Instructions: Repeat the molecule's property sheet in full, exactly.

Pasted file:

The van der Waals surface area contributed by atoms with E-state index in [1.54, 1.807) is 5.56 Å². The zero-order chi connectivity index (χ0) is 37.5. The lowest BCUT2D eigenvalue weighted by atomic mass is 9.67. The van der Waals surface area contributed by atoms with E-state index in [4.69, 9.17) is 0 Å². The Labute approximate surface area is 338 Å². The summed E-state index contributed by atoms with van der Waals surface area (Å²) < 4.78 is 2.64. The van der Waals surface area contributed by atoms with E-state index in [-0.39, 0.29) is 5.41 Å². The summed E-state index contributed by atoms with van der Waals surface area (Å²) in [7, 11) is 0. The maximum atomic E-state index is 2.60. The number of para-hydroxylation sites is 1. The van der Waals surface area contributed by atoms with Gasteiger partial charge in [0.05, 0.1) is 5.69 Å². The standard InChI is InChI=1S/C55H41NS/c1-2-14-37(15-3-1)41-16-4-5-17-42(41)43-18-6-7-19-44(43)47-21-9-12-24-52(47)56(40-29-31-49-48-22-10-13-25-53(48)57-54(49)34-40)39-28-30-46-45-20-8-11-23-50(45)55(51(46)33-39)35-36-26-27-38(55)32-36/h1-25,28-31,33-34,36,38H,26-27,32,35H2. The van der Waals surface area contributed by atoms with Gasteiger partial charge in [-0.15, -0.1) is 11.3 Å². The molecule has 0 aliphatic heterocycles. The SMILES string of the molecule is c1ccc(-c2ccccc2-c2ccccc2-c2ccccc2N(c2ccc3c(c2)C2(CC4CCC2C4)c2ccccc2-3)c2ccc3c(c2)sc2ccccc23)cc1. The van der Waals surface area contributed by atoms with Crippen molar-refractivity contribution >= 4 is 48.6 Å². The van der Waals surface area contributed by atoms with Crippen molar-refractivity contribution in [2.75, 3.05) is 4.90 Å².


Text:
The van der Waals surface area contributed by atoms with E-state index in [1.54, 1.807) is 5.56 Å². The zero-order chi connectivity index (χ0) is 37.5. The lowest BCUT2D eigenvalue weighted by atomic mass is 9.67. The van der Waals surface area contributed by atoms with E-state index in [4.69, 9.17) is 0 Å². The Labute approximate surface area is 338 Å². The summed E-state index contributed by atoms with van der Waals surface area (Å²) < 4.78 is 2.64. The van der Waals surface area contributed by atoms with E-state index in [-0.39, 0.29) is 5.41 Å². The summed E-state index contributed by atoms with van der Waals surface area (Å²) in [7, 11) is 0. The maximum atomic E-state index is 2.60. The number of para-hydroxylation sites is 1. The van der Waals surface area contributed by atoms with Gasteiger partial charge in [0.05, 0.1) is 5.69 Å². The standard InChI is InChI=1S/C55H41NS/c1-2-14-37(15-3-1)41-16-4-5-17-42(41)43-18-6-7-19-44(43)47-21-9-12-24-52(47)56(40-29-31-49-48-22-10-13-25-53(48)57-54(49)34-40)39-28-30-46-45-20-8-11-23-50(45)55(51(46)33-39)35-36-26-27-38(55)32-36/h1-25,28-31,33-34,36,38H,26-27,32,35H2. The van der Waals surface area contributed by atoms with Gasteiger partial charge in [-0.15, -0.1) is 11.3 Å². The molecule has 0 aliphatic heterocycles. The SMILES string of the molecule is c1ccc(-c2ccccc2-c2ccccc2-c2ccccc2N(c2ccc3c(c2)C2(CC4CCC2C4)c2ccccc2-3)c2ccc3c(c2)sc2ccccc23)cc1. The van der Waals surface area contributed by atoms with Crippen molar-refractivity contribution >= 4 is 48.6 Å². The van der Waals surface area contributed by atoms with Crippen molar-refractivity contribution in [2.75, 3.05) is 4.90 Å².